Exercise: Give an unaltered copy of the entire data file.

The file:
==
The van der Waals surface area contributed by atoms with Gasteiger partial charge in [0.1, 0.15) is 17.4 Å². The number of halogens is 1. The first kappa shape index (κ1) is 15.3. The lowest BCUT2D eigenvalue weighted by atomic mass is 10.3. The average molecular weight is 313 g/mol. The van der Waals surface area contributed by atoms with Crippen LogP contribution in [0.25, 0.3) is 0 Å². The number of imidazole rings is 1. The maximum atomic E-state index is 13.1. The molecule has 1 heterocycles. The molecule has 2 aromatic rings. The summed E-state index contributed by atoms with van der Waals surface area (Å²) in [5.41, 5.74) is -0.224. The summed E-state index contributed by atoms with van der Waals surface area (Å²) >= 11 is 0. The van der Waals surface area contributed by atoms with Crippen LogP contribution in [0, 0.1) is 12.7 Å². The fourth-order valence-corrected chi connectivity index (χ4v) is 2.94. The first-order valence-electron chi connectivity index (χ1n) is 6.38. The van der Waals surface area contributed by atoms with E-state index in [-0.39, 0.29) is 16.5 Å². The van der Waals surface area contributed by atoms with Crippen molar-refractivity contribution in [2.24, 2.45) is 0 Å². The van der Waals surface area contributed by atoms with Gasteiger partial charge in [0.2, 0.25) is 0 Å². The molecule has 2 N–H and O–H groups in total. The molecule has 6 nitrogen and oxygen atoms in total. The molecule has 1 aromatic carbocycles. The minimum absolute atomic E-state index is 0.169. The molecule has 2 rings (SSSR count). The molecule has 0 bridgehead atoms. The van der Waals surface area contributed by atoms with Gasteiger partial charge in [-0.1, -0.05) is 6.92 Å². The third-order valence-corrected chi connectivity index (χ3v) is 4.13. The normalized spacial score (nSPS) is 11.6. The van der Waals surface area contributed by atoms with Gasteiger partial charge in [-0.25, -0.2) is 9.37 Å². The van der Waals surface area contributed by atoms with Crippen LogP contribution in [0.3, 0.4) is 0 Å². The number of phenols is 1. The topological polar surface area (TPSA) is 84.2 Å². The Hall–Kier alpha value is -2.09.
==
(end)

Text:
The van der Waals surface area contributed by atoms with Gasteiger partial charge in [0.1, 0.15) is 17.4 Å². The number of halogens is 1. The first kappa shape index (κ1) is 15.3. The lowest BCUT2D eigenvalue weighted by atomic mass is 10.3. The average molecular weight is 313 g/mol. The van der Waals surface area contributed by atoms with Crippen LogP contribution in [0.25, 0.3) is 0 Å². The number of imidazole rings is 1. The maximum atomic E-state index is 13.1. The molecule has 1 heterocycles. The molecule has 2 aromatic rings. The summed E-state index contributed by atoms with van der Waals surface area (Å²) in [5.41, 5.74) is -0.224. The summed E-state index contributed by atoms with van der Waals surface area (Å²) >= 11 is 0. The van der Waals surface area contributed by atoms with Crippen LogP contribution in [0, 0.1) is 12.7 Å². The fourth-order valence-corrected chi connectivity index (χ4v) is 2.94. The first-order valence-electron chi connectivity index (χ1n) is 6.38. The van der Waals surface area contributed by atoms with E-state index in [-0.39, 0.29) is 16.5 Å². The van der Waals surface area contributed by atoms with Crippen molar-refractivity contribution in [2.24, 2.45) is 0 Å². The van der Waals surface area contributed by atoms with Gasteiger partial charge in [0.2, 0.25) is 0 Å². The molecule has 2 N–H and O–H groups in total. The molecule has 6 nitrogen and oxygen atoms in total. The molecule has 1 aromatic carbocycles. The minimum absolute atomic E-state index is 0.169. The molecule has 2 rings (SSSR count). The molecule has 0 bridgehead atoms. The van der Waals surface area contributed by atoms with Gasteiger partial charge in [-0.1, -0.05) is 6.92 Å². The third-order valence-corrected chi connectivity index (χ3v) is 4.13. The normalized spacial score (nSPS) is 11.6. The van der Waals surface area contributed by atoms with Gasteiger partial charge in [-0.25, -0.2) is 9.37 Å². The van der Waals surface area contributed by atoms with Crippen LogP contribution in [0.3, 0.4) is 0 Å². The number of phenols is 1. The topological polar surface area (TPSA) is 84.2 Å². The Hall–Kier alpha value is -2.09.